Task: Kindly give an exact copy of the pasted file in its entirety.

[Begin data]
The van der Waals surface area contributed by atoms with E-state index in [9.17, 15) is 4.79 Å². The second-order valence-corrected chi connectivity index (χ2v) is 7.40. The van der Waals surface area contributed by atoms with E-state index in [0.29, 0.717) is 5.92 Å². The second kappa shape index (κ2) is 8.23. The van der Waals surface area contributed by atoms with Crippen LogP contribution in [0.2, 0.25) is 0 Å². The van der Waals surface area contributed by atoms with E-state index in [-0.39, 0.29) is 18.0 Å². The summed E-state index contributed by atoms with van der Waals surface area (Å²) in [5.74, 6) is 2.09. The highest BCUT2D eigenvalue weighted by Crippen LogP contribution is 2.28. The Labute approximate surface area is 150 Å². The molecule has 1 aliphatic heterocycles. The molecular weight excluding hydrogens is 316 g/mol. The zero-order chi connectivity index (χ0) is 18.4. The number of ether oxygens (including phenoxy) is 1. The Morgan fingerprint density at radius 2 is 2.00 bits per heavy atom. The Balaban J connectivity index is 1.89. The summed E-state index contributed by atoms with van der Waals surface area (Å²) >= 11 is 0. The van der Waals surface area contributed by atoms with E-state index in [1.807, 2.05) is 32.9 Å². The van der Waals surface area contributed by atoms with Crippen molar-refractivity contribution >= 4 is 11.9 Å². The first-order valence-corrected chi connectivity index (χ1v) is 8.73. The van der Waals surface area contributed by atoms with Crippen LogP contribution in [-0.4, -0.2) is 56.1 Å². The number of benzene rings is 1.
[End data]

The van der Waals surface area contributed by atoms with E-state index in [9.17, 15) is 4.79 Å². The second-order valence-corrected chi connectivity index (χ2v) is 7.40. The van der Waals surface area contributed by atoms with E-state index in [0.29, 0.717) is 5.92 Å². The second kappa shape index (κ2) is 8.23. The van der Waals surface area contributed by atoms with Crippen LogP contribution in [0.2, 0.25) is 0 Å². The van der Waals surface area contributed by atoms with E-state index in [-0.39, 0.29) is 18.0 Å². The summed E-state index contributed by atoms with van der Waals surface area (Å²) in [5.74, 6) is 2.09. The highest BCUT2D eigenvalue weighted by Crippen LogP contribution is 2.28. The Labute approximate surface area is 150 Å². The molecule has 1 aliphatic heterocycles. The molecular weight excluding hydrogens is 316 g/mol. The zero-order chi connectivity index (χ0) is 18.4. The number of ether oxygens (including phenoxy) is 1. The Morgan fingerprint density at radius 2 is 2.00 bits per heavy atom. The Balaban J connectivity index is 1.89. The summed E-state index contributed by atoms with van der Waals surface area (Å²) >= 11 is 0. The van der Waals surface area contributed by atoms with E-state index in [1.807, 2.05) is 32.9 Å². The van der Waals surface area contributed by atoms with Crippen molar-refractivity contribution >= 4 is 11.9 Å². The first-order valence-corrected chi connectivity index (χ1v) is 8.73. The van der Waals surface area contributed by atoms with Crippen LogP contribution in [-0.4, -0.2) is 56.1 Å². The number of benzene rings is 1.